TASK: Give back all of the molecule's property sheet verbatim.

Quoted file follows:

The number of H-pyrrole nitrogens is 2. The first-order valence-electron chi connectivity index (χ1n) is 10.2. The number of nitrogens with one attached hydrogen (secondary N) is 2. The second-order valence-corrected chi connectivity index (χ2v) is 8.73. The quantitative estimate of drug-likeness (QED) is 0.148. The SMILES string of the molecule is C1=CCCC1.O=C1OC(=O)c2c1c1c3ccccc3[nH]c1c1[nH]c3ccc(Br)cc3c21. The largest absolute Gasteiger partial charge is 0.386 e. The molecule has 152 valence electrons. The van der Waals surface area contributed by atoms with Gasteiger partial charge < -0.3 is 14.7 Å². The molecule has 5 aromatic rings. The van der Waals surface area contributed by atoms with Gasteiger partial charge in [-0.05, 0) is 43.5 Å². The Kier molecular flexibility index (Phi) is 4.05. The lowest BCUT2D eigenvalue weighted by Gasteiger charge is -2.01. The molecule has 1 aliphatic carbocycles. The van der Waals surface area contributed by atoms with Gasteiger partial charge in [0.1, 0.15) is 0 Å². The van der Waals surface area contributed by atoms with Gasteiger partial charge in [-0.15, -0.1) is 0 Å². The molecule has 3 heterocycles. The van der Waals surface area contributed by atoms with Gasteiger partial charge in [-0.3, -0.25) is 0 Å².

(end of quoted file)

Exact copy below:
The number of H-pyrrole nitrogens is 2. The first-order valence-electron chi connectivity index (χ1n) is 10.2. The number of nitrogens with one attached hydrogen (secondary N) is 2. The second-order valence-corrected chi connectivity index (χ2v) is 8.73. The quantitative estimate of drug-likeness (QED) is 0.148. The SMILES string of the molecule is C1=CCCC1.O=C1OC(=O)c2c1c1c3ccccc3[nH]c1c1[nH]c3ccc(Br)cc3c21. The largest absolute Gasteiger partial charge is 0.386 e. The molecule has 152 valence electrons. The van der Waals surface area contributed by atoms with Gasteiger partial charge < -0.3 is 14.7 Å². The molecule has 5 aromatic rings. The van der Waals surface area contributed by atoms with Gasteiger partial charge in [-0.05, 0) is 43.5 Å². The Kier molecular flexibility index (Phi) is 4.05. The lowest BCUT2D eigenvalue weighted by Gasteiger charge is -2.01. The molecule has 1 aliphatic carbocycles. The van der Waals surface area contributed by atoms with Gasteiger partial charge in [0.1, 0.15) is 0 Å². The van der Waals surface area contributed by atoms with Gasteiger partial charge in [-0.15, -0.1) is 0 Å². The molecule has 3 heterocycles. The van der Waals surface area contributed by atoms with Gasteiger partial charge in [-0.3, -0.25) is 0 Å².